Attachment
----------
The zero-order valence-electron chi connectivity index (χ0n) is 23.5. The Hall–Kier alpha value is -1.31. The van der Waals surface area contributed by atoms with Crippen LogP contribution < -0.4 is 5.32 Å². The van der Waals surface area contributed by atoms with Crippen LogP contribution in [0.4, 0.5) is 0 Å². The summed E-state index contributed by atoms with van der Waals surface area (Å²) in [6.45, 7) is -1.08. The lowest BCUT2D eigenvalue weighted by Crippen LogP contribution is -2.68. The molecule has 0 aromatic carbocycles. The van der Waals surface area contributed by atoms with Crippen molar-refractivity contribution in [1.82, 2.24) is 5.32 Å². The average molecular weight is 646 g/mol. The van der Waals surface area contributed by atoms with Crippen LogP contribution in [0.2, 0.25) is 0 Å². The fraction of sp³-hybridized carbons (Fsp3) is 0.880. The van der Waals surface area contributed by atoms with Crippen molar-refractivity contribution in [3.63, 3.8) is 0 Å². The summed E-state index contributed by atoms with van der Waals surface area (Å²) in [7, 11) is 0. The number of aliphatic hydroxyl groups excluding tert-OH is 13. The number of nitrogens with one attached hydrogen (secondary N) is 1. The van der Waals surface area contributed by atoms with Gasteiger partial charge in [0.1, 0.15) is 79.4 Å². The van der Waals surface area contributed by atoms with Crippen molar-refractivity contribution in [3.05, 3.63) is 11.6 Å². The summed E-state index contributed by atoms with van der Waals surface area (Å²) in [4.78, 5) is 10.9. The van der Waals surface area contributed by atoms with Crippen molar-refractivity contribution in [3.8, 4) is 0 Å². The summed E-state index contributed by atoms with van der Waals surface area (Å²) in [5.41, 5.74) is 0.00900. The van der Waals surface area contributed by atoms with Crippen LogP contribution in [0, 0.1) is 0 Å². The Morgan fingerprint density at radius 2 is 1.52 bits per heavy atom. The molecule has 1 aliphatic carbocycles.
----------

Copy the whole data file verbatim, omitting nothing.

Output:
The zero-order valence-electron chi connectivity index (χ0n) is 23.5. The Hall–Kier alpha value is -1.31. The van der Waals surface area contributed by atoms with Crippen LogP contribution < -0.4 is 5.32 Å². The van der Waals surface area contributed by atoms with Crippen LogP contribution in [0.4, 0.5) is 0 Å². The summed E-state index contributed by atoms with van der Waals surface area (Å²) in [6.45, 7) is -1.08. The lowest BCUT2D eigenvalue weighted by Crippen LogP contribution is -2.68. The molecule has 0 aromatic carbocycles. The van der Waals surface area contributed by atoms with Crippen molar-refractivity contribution in [1.82, 2.24) is 5.32 Å². The average molecular weight is 646 g/mol. The van der Waals surface area contributed by atoms with Crippen LogP contribution in [0.2, 0.25) is 0 Å². The fraction of sp³-hybridized carbons (Fsp3) is 0.880. The van der Waals surface area contributed by atoms with Crippen molar-refractivity contribution in [3.63, 3.8) is 0 Å². The summed E-state index contributed by atoms with van der Waals surface area (Å²) in [7, 11) is 0. The number of aliphatic hydroxyl groups excluding tert-OH is 13. The number of nitrogens with one attached hydrogen (secondary N) is 1. The van der Waals surface area contributed by atoms with Gasteiger partial charge in [0.1, 0.15) is 79.4 Å². The van der Waals surface area contributed by atoms with Crippen molar-refractivity contribution in [3.05, 3.63) is 11.6 Å². The summed E-state index contributed by atoms with van der Waals surface area (Å²) in [4.78, 5) is 10.9. The van der Waals surface area contributed by atoms with Crippen molar-refractivity contribution in [3.8, 4) is 0 Å². The summed E-state index contributed by atoms with van der Waals surface area (Å²) in [5.41, 5.74) is 0.00900. The van der Waals surface area contributed by atoms with Crippen LogP contribution in [0, 0.1) is 0 Å². The Morgan fingerprint density at radius 2 is 1.52 bits per heavy atom. The molecule has 1 aliphatic carbocycles.